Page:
The cycling of sulfur dioxide in the marine boundary layer

Date of Award




Degree Name

Doctor of Philosophy (Ph.D.)

First Committee Member

Eric S. Saltzman, Committee Chair


The atmospheric cycling of sulfur dioxide (SO$\sb2$) is examined through the use of field measurements and photochemical modeling. A question exists as to whether or not SO$\sb2$ is a major product of dimethylsulfide (DMS) oxidation and subsequently important in the formation of new particles and cloud condensation nuclei (CCN). The relative magnitudes of the different sources and sinks of SO$\sb2$ in the remote marine boundary layer are looked at using field measurements of SO$\sb2$, DMS, and hydrogen sulfide (H$\sb2$S) and a time dependent photochemical box model of an air mass in the marine boundary layer.A new automated technique for measuring SO$\sb2$ was developed. It enables continuous real-time measurement of SO$\sb2$ using HPLC/Fluorescence at parts-per-trillion levels. Atmospheric and seawater DMS and atmospheric H$\sb2$S were also measured during these cruises in order to define the biogenic sources of SO$\sb2$.The observed SO$\sb2$ levels in the marine boundary layer are much lower than those predicted by current photochemical models using the measured DMS concentrations. Also, current models predict that SO$\sb2$ should have a pronounced diel cycle that is anticorrelated to that of DMS, however there is no observable diel cycle in the SO$\sb2$ data. Using a time-dependent photochemical box model and a model of the aqueous phase sea-salt aerosol chemistry, we examine the role of heterogeneous loss to sea-salt aerosols as a potentially important but previously unaccounted for sink for SO$\sb2$ in the marine boundary layer. Our results indicate that this is a large sink for SO$\sb2$ in this region.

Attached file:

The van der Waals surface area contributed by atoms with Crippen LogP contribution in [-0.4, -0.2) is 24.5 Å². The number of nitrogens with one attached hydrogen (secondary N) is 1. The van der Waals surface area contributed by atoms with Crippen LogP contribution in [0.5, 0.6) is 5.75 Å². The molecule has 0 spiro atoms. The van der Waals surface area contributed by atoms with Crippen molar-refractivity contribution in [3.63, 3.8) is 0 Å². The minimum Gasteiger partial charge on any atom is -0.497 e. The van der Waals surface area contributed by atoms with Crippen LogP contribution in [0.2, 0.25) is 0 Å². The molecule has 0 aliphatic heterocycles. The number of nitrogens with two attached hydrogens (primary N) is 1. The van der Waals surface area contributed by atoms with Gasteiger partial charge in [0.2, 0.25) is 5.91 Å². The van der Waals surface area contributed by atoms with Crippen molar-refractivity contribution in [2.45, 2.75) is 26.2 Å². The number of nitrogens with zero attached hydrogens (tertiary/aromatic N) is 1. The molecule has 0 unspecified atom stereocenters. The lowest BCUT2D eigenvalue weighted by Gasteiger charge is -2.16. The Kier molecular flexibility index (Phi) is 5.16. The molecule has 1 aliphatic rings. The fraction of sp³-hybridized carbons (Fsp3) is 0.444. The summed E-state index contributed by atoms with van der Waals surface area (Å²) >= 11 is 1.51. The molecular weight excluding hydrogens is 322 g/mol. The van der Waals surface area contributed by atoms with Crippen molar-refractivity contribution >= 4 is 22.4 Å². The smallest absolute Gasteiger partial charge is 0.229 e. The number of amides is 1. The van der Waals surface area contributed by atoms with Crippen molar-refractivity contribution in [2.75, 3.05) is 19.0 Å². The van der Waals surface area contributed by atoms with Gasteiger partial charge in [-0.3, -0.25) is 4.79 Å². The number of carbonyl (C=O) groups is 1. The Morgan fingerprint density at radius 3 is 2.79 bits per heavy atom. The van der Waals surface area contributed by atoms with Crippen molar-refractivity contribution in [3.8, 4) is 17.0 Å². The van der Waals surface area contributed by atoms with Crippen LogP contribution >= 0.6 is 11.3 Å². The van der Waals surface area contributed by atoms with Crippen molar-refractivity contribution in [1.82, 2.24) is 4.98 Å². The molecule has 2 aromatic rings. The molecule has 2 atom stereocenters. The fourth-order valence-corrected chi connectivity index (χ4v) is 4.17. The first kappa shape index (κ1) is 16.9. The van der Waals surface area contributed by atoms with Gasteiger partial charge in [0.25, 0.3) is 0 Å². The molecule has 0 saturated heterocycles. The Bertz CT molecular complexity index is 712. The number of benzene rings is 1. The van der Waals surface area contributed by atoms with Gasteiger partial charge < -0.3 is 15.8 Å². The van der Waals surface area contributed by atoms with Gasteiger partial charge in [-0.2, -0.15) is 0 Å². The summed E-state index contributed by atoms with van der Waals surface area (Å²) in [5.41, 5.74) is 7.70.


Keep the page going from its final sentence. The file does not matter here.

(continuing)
Biogeochemistry; Environmental Sciences; Geochemistry

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